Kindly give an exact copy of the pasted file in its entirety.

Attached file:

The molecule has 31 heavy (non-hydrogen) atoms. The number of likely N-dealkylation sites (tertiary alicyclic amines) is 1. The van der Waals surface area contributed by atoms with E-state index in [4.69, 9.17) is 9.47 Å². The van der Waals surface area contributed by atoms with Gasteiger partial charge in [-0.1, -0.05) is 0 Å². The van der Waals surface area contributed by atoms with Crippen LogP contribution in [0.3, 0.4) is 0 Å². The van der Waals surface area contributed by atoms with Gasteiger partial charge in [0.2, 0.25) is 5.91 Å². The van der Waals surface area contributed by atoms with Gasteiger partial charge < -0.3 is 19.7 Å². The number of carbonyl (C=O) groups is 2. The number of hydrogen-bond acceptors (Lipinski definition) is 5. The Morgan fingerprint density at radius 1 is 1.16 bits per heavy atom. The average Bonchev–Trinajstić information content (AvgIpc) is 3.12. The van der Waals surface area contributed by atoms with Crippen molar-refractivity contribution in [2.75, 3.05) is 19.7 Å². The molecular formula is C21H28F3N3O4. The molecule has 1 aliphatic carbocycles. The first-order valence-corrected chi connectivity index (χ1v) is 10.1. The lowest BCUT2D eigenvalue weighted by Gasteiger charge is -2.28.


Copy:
The molecule has 31 heavy (non-hydrogen) atoms. The number of likely N-dealkylation sites (tertiary alicyclic amines) is 1. The van der Waals surface area contributed by atoms with E-state index in [4.69, 9.17) is 9.47 Å². The van der Waals surface area contributed by atoms with Gasteiger partial charge in [-0.1, -0.05) is 0 Å². The van der Waals surface area contributed by atoms with Crippen LogP contribution in [0.3, 0.4) is 0 Å². The van der Waals surface area contributed by atoms with Gasteiger partial charge in [0.2, 0.25) is 5.91 Å². The van der Waals surface area contributed by atoms with Gasteiger partial charge < -0.3 is 19.7 Å². The number of carbonyl (C=O) groups is 2. The number of hydrogen-bond acceptors (Lipinski definition) is 5. The Morgan fingerprint density at radius 1 is 1.16 bits per heavy atom. The average Bonchev–Trinajstić information content (AvgIpc) is 3.12. The van der Waals surface area contributed by atoms with Crippen molar-refractivity contribution in [2.75, 3.05) is 19.7 Å². The molecular formula is C21H28F3N3O4. The molecule has 1 aliphatic carbocycles. The first-order valence-corrected chi connectivity index (χ1v) is 10.1. The lowest BCUT2D eigenvalue weighted by Gasteiger charge is -2.28.